For decades it was the private hunting preserve of rich Yankees. They imported exotics, Zebras (Why, I don’t know. Who ever hunted zebras?), Blackbuck, and Sambar Deer. The zebras and Blackbuck were hopeless, and came into the hunting camp on the eastern end of the island for feed from the very beginning. The Sambar, on the other hand, seem to have discovered that rare thing, an unoccupied ecological niche. They just sort of looked around, glanced meaningfully at each other – and disappeared into the marshes. They continue to flourish. When FWS took over the place they immediately got rid of the freeloading zebras and Blackbuck. The Sambar were another matter. A decision was made to let them be, partly (though never explicitly acknowledged) because of local sentiment. Anyway, they’re still there, giving me an opportunity to experience some of Kipling’s genius for description…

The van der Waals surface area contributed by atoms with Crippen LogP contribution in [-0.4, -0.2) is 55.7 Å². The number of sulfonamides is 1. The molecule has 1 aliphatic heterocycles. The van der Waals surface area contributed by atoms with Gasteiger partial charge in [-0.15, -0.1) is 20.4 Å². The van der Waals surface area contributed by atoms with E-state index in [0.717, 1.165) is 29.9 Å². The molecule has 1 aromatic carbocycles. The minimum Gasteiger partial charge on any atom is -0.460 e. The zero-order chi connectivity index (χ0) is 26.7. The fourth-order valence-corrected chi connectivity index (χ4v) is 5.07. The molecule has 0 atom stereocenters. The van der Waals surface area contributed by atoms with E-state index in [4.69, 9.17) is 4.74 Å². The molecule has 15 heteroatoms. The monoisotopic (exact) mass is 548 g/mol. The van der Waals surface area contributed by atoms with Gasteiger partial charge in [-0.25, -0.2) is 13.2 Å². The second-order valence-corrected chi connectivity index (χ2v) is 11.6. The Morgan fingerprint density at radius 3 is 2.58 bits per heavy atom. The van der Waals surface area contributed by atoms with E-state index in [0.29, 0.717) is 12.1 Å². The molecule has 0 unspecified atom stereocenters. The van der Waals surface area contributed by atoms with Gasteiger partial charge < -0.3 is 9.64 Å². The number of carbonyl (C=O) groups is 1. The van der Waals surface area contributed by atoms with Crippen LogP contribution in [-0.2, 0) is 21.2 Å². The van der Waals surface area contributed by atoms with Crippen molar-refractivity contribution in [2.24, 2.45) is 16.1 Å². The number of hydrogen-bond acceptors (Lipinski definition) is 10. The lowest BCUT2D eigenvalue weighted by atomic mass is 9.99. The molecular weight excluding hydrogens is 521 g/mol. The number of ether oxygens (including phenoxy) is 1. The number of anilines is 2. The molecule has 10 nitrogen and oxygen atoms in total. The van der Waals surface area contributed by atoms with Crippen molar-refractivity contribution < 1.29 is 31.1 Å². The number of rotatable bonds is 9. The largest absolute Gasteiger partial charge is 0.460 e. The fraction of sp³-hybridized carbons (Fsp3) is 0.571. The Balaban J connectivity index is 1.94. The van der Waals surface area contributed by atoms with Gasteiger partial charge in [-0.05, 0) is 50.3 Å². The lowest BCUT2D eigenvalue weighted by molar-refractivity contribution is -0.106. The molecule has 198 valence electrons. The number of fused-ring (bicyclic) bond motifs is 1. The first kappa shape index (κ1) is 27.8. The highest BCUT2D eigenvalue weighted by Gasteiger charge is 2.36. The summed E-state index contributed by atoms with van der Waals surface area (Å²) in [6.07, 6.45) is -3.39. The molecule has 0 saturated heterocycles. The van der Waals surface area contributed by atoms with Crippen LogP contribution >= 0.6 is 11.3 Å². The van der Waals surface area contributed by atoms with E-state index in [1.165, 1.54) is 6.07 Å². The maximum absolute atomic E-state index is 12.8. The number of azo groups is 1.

As the dawn was breaking the Sambhur belled –
Once, twice, and again!
And a doe leaped up and a doe leaped up
From the pond in the wood where the wild deer sup.
This, I, scouting alone beheld,
Once, twice, and again!
It does get you. They crash off like Elk in heavy cover. Nothing like it in Florida.”
Oh and– they have red wolves, too. That poem is, for non- Kiplingites (shame!) narrated by a wolf.
From Grayal Farr, naturalist, archaeologist, and retired Special Forces Major, comes a warning, in the form of a letter to his senator. If you heed it, remember to fax– emails are often discounted, and Grayal says that mail takes three weeks to actaully get to your senator.